Getting heard over the noise of more well-known, well-understood disease areas can be difficult for patient advocacy groups.
But when wider society isn’t aware the people you represent even exist, it’s particularly difficult, Jon Florin, Executive Director at No Stomach For Cancer, which marks its 10th anniversary this year, points out.
“Gaining attention is a big challenge,” he adds. “Other cancers have garnered most of the media attention for many years, and there are millions of dollars being poured into awareness campaigns. We don’t have those resources, and that’s inherent to the disease itself.”
Low awareness and late diagnosis
Gastric cancer is the fifth most common type of cancer worldwide, with 1.03 million new cases diagnosed in 2018, and the second leading cause of cancer death, according to Globocan.
As Jon says: “Before a patient or a family can even catch their breath, they are preparing for the end of life. The majority of folks diagnosed with gastric cancer don’t live past 12 months. That is our community. Stomach cancer patients do not live long enough to speak or fundraise on our behalf.”
There is a little bit of shame involved in stomach cancer in that some people wrongly assume that it’s the result of a bad lifestyle. Instead, the main issue and cause of stomach cancer is H.pylori infection which, if left unchecked, causes chronic gastritis and can, in turn, lead to stomach cancer.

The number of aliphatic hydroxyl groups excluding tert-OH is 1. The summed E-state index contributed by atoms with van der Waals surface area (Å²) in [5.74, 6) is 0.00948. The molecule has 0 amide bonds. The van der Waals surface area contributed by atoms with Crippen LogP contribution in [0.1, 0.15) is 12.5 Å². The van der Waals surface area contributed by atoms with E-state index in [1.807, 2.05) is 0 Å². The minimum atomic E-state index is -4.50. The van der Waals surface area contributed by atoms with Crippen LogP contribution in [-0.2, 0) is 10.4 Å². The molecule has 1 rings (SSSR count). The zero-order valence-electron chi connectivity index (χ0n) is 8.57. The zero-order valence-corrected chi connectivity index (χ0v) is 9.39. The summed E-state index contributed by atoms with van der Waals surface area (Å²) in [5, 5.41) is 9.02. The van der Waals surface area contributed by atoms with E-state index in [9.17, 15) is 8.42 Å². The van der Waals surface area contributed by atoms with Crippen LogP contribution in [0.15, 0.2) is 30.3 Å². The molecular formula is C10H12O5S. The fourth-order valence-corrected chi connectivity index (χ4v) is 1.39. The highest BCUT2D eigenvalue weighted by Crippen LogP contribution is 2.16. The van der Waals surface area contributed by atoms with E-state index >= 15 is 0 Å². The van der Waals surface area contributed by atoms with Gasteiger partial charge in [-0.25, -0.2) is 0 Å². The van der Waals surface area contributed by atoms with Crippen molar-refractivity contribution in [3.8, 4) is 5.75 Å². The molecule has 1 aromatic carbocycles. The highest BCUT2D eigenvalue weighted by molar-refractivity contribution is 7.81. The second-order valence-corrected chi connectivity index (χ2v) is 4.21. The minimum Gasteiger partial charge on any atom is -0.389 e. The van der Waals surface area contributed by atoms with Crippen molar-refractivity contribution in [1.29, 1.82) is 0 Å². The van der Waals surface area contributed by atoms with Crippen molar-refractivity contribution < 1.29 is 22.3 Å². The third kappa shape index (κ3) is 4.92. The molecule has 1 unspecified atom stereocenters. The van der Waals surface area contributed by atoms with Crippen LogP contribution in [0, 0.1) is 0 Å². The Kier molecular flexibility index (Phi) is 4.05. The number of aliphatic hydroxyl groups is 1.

To have something so categorically cause and effect should mean it’s easier to diagnose. However, it’s also easy to dismiss as a symptom of some other digestive issue, whether that be IBS, food sensitivity, or anxiety.
This challenge only makes No Stomach For Cancer, which has raised more than $550,000 for research over the past decade, more determined than ever to get the word out.
Getting the word out
“It’s about daily communications and interactions with the patient community and families, and having good relationships with researchers,” adds Jon.
“We meet with key opinion leaders and influencers to keep reiterating that stomach cancer is the second leading cause of cancer death in the world.”
It’s not just about spreading information, but fighting misinformation, he points out.
Stomach Cancer Awareness Month
“Early on, we trademarked ‘stomach cancer awareness month’ so we can protect its integrity, and not allow people or organizations to profit from it,” Jon says, adding the group is planning social media and billboard campaigns for this year’s event in November.
“We encourage people to co-ordinate awareness activities, and when they ask permission to use the brand, we provide materials free of charge. Wristbands, infographics, risk management information: these are all things we provide as part of our outreach and education.”
Gaining mainstream media attention remains a challenge, he reveals, but says the organization is working hard to change this. “Our mission is to help patients around the world better navigate their journey from diagnosis to survivorship and, beyond that, to continually advocate through government channels and with other like-minded organizations. We want to do whatever we can to facilitate and move the needle forward in terms of advancing treatments and options for patients and their families.”